“I had to go to my last resort, which was starting a business to try to succeed in this economy,” she says. 

Heinz hoped to launch her business by selling baked goods at farmers markets, but soon discovered the vast majority of vendor slots at nearby markets were already filled by returning vendors. She was informed the newness of her business would make it difficult for her to secure a spot.

“I’m really super thankful for Faire-Share,” Heinz says. “Faire-Share seems to be doing a lot more than any other market I’ve seen as far as trying to be accessible to everybody. Most markets are oversaturated with people who have done seven seasons or whatever.”

Faire-Share cofounders Jenna Tull and Cindy Helmling know this struggle first hand. Tull and Helmling felt compelled to support women-owned businesses after their own small businesses struggled during the pandemic. 

Helmling bought Cornerstone Bread Co. 13 years ago and grew the company by selling bread at farmers markets. Eventually, she developed Cornerstone into a wholesale bakery and partnered with distributors to supply restaurants, hospitals, and grocery stores with bread.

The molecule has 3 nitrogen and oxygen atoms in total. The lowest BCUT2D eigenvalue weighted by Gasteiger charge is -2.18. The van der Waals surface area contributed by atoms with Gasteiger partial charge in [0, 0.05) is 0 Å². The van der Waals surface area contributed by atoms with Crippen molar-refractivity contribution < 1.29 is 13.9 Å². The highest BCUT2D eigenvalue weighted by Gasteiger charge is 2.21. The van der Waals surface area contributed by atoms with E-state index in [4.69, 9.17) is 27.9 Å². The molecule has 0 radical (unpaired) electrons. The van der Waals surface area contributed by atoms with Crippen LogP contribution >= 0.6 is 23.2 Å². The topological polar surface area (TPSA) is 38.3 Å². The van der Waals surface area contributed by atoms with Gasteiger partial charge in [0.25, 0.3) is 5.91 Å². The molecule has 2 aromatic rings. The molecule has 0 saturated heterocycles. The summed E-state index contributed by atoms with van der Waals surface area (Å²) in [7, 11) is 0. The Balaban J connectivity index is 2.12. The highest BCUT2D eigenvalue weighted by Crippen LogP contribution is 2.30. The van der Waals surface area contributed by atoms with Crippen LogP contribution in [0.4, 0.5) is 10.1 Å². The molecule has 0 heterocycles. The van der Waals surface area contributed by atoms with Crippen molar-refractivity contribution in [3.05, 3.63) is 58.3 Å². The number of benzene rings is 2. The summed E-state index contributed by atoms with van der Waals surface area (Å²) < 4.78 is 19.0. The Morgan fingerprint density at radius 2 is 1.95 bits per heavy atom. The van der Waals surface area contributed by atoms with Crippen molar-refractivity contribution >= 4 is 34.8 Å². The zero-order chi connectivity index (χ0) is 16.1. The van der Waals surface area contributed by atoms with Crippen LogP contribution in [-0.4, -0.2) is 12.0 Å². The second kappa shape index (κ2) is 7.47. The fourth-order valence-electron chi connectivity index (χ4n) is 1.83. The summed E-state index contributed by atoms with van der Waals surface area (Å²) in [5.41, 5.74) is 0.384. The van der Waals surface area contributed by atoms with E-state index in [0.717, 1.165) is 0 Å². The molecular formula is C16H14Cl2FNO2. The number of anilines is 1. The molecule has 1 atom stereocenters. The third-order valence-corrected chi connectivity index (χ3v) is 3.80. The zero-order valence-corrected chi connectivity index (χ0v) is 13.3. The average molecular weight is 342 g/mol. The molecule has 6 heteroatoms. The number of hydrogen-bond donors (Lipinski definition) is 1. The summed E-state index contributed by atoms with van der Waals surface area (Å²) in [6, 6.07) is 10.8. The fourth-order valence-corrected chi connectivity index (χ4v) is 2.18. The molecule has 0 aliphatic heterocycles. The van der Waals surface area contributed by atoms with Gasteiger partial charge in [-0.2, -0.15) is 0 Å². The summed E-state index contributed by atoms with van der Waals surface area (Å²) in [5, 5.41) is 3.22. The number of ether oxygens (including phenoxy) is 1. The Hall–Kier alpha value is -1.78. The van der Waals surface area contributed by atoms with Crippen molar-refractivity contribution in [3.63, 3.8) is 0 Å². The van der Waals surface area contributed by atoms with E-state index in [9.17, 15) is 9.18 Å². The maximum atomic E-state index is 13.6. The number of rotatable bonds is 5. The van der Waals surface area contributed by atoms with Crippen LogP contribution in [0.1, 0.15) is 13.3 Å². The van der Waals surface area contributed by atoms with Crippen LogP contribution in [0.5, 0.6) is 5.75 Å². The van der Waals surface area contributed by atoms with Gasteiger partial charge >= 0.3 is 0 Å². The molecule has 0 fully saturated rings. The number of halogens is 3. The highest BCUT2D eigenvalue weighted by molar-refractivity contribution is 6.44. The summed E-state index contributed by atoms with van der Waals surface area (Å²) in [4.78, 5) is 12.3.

“Just like our vendors, she is a local business owner who started in farmers markets,” Tull says. “The reason she’s successful is because she busted her butt at farmers markets. Well, that’s not the only reason. We also make good stuff.”

That success wavered when the pandemic hit and restaurants—including most of Cornerstone’s major clients—shut down. Despite the closure of restaurants, Cornerstone only halted production for a single day. Helmling worked 15-hour days alone, unwilling to risk spreading COVID-19 by calling in employees but equally unwilling to leave the company’s hospital clients without bread.

“I had some dark, really challenging times like everyone else did, but we never shut down fully because we sell to hospitals,” Helmling says. “We were essential.”